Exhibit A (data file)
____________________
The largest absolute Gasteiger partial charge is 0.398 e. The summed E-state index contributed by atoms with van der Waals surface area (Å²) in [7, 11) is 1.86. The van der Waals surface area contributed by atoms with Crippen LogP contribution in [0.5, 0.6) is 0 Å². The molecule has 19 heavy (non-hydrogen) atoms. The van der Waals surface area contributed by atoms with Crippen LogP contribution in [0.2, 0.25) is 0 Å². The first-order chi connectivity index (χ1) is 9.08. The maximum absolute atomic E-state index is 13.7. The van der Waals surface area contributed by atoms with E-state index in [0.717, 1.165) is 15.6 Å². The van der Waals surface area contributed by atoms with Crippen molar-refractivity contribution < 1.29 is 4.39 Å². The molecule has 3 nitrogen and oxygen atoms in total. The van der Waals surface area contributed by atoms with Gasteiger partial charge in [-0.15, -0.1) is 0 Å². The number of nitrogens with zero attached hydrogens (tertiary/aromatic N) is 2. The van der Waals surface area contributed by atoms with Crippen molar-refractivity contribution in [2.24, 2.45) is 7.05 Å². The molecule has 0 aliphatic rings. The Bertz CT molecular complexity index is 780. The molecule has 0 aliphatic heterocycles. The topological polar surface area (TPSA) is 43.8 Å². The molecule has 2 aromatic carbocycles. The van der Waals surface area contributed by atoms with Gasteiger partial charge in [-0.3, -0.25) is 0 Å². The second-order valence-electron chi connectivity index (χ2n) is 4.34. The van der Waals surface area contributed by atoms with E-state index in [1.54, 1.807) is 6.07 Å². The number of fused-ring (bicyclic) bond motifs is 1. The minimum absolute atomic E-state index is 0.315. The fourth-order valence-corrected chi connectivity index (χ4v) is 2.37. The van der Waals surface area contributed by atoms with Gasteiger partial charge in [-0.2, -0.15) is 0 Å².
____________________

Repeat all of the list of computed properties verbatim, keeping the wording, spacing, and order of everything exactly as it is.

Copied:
The largest absolute Gasteiger partial charge is 0.398 e. The summed E-state index contributed by atoms with van der Waals surface area (Å²) in [7, 11) is 1.86. The van der Waals surface area contributed by atoms with Crippen LogP contribution in [0.5, 0.6) is 0 Å². The molecule has 19 heavy (non-hydrogen) atoms. The van der Waals surface area contributed by atoms with Crippen LogP contribution in [0.2, 0.25) is 0 Å². The first-order chi connectivity index (χ1) is 9.08. The maximum absolute atomic E-state index is 13.7. The van der Waals surface area contributed by atoms with E-state index in [0.717, 1.165) is 15.6 Å². The van der Waals surface area contributed by atoms with Crippen molar-refractivity contribution < 1.29 is 4.39 Å². The molecule has 3 nitrogen and oxygen atoms in total. The van der Waals surface area contributed by atoms with Gasteiger partial charge in [-0.15, -0.1) is 0 Å². The number of nitrogens with zero attached hydrogens (tertiary/aromatic N) is 2. The van der Waals surface area contributed by atoms with Crippen molar-refractivity contribution in [2.24, 2.45) is 7.05 Å². The molecule has 0 aliphatic rings. The Bertz CT molecular complexity index is 780. The molecule has 0 aliphatic heterocycles. The topological polar surface area (TPSA) is 43.8 Å². The molecule has 2 aromatic carbocycles. The van der Waals surface area contributed by atoms with Gasteiger partial charge in [-0.3, -0.25) is 0 Å². The second-order valence-electron chi connectivity index (χ2n) is 4.34. The van der Waals surface area contributed by atoms with E-state index in [1.54, 1.807) is 6.07 Å². The number of fused-ring (bicyclic) bond motifs is 1. The minimum absolute atomic E-state index is 0.315. The fourth-order valence-corrected chi connectivity index (χ4v) is 2.37. The van der Waals surface area contributed by atoms with Gasteiger partial charge in [-0.2, -0.15) is 0 Å².